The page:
TIFF15 REVIEW: Spear [2016]

Score: 6/10 | ★ ★ ½

Rating: NR | Runtime: 84 minutes | Release Date: 2016 (Australia)
Studio: CinemaPlus / LevelK
Director(s): Stephen Page
Writer(s): Justin Monjo & Stephen Page

“I lost myself. A foot in each world.”

Interpretative dance is not something to be lightly taken. You either have the propensity to let it wash over you in its loose gyrations of emotional expression or you roll your eyes at what look to be seizures on stage. I’m probably in the middle of the pack in that I’m open to the performative aspect of the medium if not quite capable of understanding what’s happening beyond its purely aesthetic level. It helps to read an artist’s statement to delve deeper inside, but sometimes the formal enjoyment is enough to make it worthwhile. I look at it similar to a Cirque du Soleil show, which to my mind is more about the spectacle than anything else. Stephen Page might be okay with my appreciating his Spear for surface beauty, but there’s obviously much more to be said.

Inspired by Australia’s Bangarra Dance Theatre‘s artistic director’s 2000 work of the same name, this film depicts the journey of a 21-year old Indigenous man at the cusp of turning into an adult. Djali (Hunter Page-Lochard) begins the journey on the awe-inspiring rocks and waters of an Aboriginal community, doted on and painted to ready his escape to the city. Led by a spirit guide of sorts—an elderly, white-bearded man dragging a bag of sand for Djali to follow—our lead finds himself to be a surveyor of his people and their struggles in the modern world. Whether it be in jail, the aftermath of a car crash, or the sad story of a homeless man (Aaron Pederson) unable to ever reconcile the two worlds of his past and present, tragedy is pretty much all Djali can see.

These vignettes are called “serpent chapters” and serve as lessons for him to learn and digest along the way. The history of his people is filled with death and compromise, bigotry (Charlie Drake‘s novelty song “My Boomerang Won’t Come Back” and its wealth of political incorrectness arrives through hokey dance moves within a sort of minstrel show) and aggression. Only the vision of a woman (Nicola Sabatino) to turn his head before disappearing shines as a beacon of hope and the desire for possibility beyond the tragic memories he’s forced to experience in an attempt to preach what not to do. It’s hard to necessarily embrace any of this outside world’s existential vice-grip, though, when it’s full of examples foreshadowing a shedding of skin—black turned white as culture and tradition is stripped away.

I can only infer on Page, co-writer Justin Monjo, and composer David Page‘s authenticity from their heritage, history of re-interpreting these traditional tales into dance, and the intriguing opening warning to Aboriginal and Torres Strait Islander viewers about the inclusion of voices and names of the deceased. I’m obviously unable to understand what Djakapurra Munyarryun sings alongside his wood block percussion to fully comprehend each event beyond the emotionality of the movements and progression of motifs. And when white and black paint make way towards red and blue by the end, count me utterly clueless to the demarcations. All I know is that the final dance proves an invigorating conclusion of celebration—perhaps Djali’s rebirth as a man ready to face the challenges ahead.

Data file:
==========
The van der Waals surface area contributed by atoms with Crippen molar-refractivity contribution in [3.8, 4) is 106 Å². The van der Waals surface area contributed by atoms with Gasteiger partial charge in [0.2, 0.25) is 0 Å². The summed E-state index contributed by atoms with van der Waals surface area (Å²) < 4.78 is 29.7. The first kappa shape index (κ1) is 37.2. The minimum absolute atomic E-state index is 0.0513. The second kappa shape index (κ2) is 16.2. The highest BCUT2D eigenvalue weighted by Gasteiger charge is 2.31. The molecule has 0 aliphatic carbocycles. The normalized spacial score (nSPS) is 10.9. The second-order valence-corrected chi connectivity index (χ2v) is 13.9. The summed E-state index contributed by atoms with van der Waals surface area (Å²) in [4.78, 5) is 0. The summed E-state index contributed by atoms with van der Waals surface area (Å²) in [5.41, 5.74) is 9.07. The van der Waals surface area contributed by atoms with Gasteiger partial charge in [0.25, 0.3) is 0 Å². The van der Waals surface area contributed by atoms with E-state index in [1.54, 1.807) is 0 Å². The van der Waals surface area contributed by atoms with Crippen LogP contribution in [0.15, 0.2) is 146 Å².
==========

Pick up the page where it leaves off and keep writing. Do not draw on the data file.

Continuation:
In this respect I can only truly speak from my appreciation of the performances and the visual splendor of their convergences throughout Spear‘s duration. The music stirs your soul as the ballet engages your senses to look within and find meaning beyond what those versed in the culture know it to be. We see the compassion in Page-Lochard’s eyes as those he hopes to learn from perish; the fight and drive to prevail and overcome the too-heavy weight placed upon them. We revel in the gorgeous landscapes of trees, the darkened studios illuminated by prop lights, and the unforgettable visage of a spirit writhing upside down, covered in paint/ash/earth/etc. The spirituality of each movement becomes the key and it’s up to us to willingly allow it to be enough.

Page’s work is obviously not for everyone, but that doesn’t lesson its motives or success. He has definitely transferred the energy of a live stage show to the screen, enhancing it with real locations for an unconstrained vision worthy of its universal coming-of-age dramatics. Bonnie Elliott‘s cinematography uses a lot more close-ups than I expected given the scope of its moving parts, but that decision helps bring us closer to Djali and the actions of those surrounding him as individually and personally complex rather than cogs inside a performance whose scale is paramount. This movie’s very much about the pieces and the lessons they bring. We must see their every flourish and expression to know what it is they feel. That’s the part we’re all capable of understanding regardless of heritage or language.

Courtesy of TIFF

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